Influence of perceived discriminatory experiences on mental health and function among early adolescent children.
Margret, Cecilia Patrica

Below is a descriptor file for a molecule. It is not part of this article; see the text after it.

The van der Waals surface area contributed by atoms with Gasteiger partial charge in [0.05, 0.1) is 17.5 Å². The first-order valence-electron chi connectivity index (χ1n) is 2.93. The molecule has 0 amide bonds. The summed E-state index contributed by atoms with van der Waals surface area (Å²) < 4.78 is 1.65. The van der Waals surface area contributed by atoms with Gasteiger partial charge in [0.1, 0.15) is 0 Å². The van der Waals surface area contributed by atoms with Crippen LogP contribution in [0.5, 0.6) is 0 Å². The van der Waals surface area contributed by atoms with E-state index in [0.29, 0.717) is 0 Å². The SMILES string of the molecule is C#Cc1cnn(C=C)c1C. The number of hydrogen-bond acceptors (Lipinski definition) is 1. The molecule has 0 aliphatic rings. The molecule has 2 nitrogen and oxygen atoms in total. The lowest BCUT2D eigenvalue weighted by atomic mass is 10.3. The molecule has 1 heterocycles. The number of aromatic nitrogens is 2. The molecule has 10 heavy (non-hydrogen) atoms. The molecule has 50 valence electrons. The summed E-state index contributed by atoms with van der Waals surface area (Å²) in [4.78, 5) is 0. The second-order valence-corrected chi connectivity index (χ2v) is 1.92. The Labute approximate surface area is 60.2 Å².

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Background: Studies suggest that Perceived Discrimination (PD) is a stressor that is associated with mental health problems and risky health behaviors among both adolescents and adults. Little is known about the prevalence of PD and its relationship with mental health during early adolescence, a critical phase of development. Objectives: In this cross sectional study, we first determined the prevalence of PD among early adolescent children drawn from an urban multicultural school-based population. Secondly, we examined the relationship of PD with mental health problems including depression, anxiety and substance use, after controlling for socio-demographic factors (gender, age race and family nativity status) and children's sense of school and family connectivity. Methods: A sample of 1185 early adolescent children (11 to 15 years), from four public schools in Seattle was screened for a randomized clinical trial, testing a depression intervention. Cross sectional analyses of children's responses from an initial screening process were completed for the purpose of this study. Perceived discrimination was the primary exposure of interest. After controlling for socio-demographic (age, gender, race and family nativity) variables we examined the association between PD and mental health problems (depression, anxiety, substance use) in multivariable analyses. We also examined if children's functioning (sense of belonging in school as well as their perceptions of parent-child communication and parent-child conflicts) had a potential mediating effect on the association between PD and mental health problems. Results: PD was endorsed in slightly more than half of the sample (57%), irrespective of age or gender. Early adolescents who experienced perceived discrimination had a higher risk of mental health problems including depression (OR 5.0; p < 0.001), anxiety (OR 2.3; p < 0.001) and substance use (OR 2.8; p < 0.001) after adjusting for socio-demographic factors. Girls had a higher prevalence of anxiety (OR 2.1; p < 0.001) and depression (OR 1.6; p < 0.05), but were less likely to report substance use (OR 0.8; p < 0.01), when compared to boys. Native American and Hispanic/Latino children showed higher risks for substance use (p < 0.01) and depression (p < 0.05) compared to Caucasian peers. School connectivity and parent child conflicts had only partial mediating influences on the association between PD and mental health problems. Conclusions: Perceived discrimination was prevalent during early adolescence, a sensitive developmental period, and was a risk factor for mental health problems (depression, anxiety, and/or substance use). School and family connectedness had a partial mediating role in the association between PD and mental health.
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